Here in Canada we use equifax or Trans Union as the main credit reporting agencies. A credit score is the sum of the activities on your credit report or credit bureau. It is a breakdown of your credit report performance usually in the last 7 years. The activity on your report is what determines your credit score. Your credit lenders report to the credit bureau the month to month activities, on how well you are meeting your monthly obligations. How you are paying back a revolving credit (credit cards) or installment loan(s) will determine your score. Other factors are collections, judgement, bankruptcy or family maintenance reporting to the credit bureau. But the most common of all are the monthly obligations.
Late Payments And Your Credit Score
Having seen so many credit bureaus over the years, some people don’t realize the importance of making your payments on time as agreed. This oversight is very common. Some seem to think the late part of a payment doesn’t matter as long as they are making the payments. Making your payments outside of that time frame will actually hurting their credit and lower their credit score. This would often be referred to as a “slow payer”. Making late payments may keep the collections department at bay but this will report on your credit bureau and reflect directly on your credit score. Making the minimum payment on time is better than a late payment. A late payment pattern, if consistent will affect your future chances of qualifying for a new credit or a higher credit limit and will ultimately give you a lower credit score.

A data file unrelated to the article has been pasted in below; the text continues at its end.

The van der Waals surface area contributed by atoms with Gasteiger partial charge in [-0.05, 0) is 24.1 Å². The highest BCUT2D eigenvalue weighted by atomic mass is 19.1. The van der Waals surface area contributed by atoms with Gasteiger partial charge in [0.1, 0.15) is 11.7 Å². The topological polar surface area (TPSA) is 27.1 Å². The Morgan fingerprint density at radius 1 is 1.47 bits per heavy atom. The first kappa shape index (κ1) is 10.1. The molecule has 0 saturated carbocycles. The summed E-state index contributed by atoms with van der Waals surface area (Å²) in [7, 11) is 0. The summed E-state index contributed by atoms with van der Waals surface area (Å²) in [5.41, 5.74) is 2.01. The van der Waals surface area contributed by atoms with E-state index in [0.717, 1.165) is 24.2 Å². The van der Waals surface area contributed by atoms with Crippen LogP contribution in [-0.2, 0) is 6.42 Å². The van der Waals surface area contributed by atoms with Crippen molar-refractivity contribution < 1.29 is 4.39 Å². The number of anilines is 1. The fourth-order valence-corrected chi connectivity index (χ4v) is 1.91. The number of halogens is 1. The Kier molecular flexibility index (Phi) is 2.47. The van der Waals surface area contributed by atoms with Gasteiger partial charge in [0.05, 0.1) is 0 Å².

When shopping for a bad credit auto loan, you may still qualify however, the first thing this will affect is the interest rate.
Improving Your Credit Score
To preserve a good credit score will require a close eye on your credit bureau. Some people don’t have any idea that there is a collection action on their credit bureau. For this reason, do not give out or lend your credit to anyone. Try not to be a shopper and refrain from getting too many credit inquires on your bureau. Avoid applying for more credit. Be selective on who you give your credit information to. Limit yourself to a maximum of two credit cards if possible, keeping your balances low or none existent. Make your monthly payments on revolving or installment loans on time. This is where a lender can see a clear pattern when reviewing your credit report. The credit score and the behavior they see on your credit report is the behavior they will assume you have if you were to be granted more credit.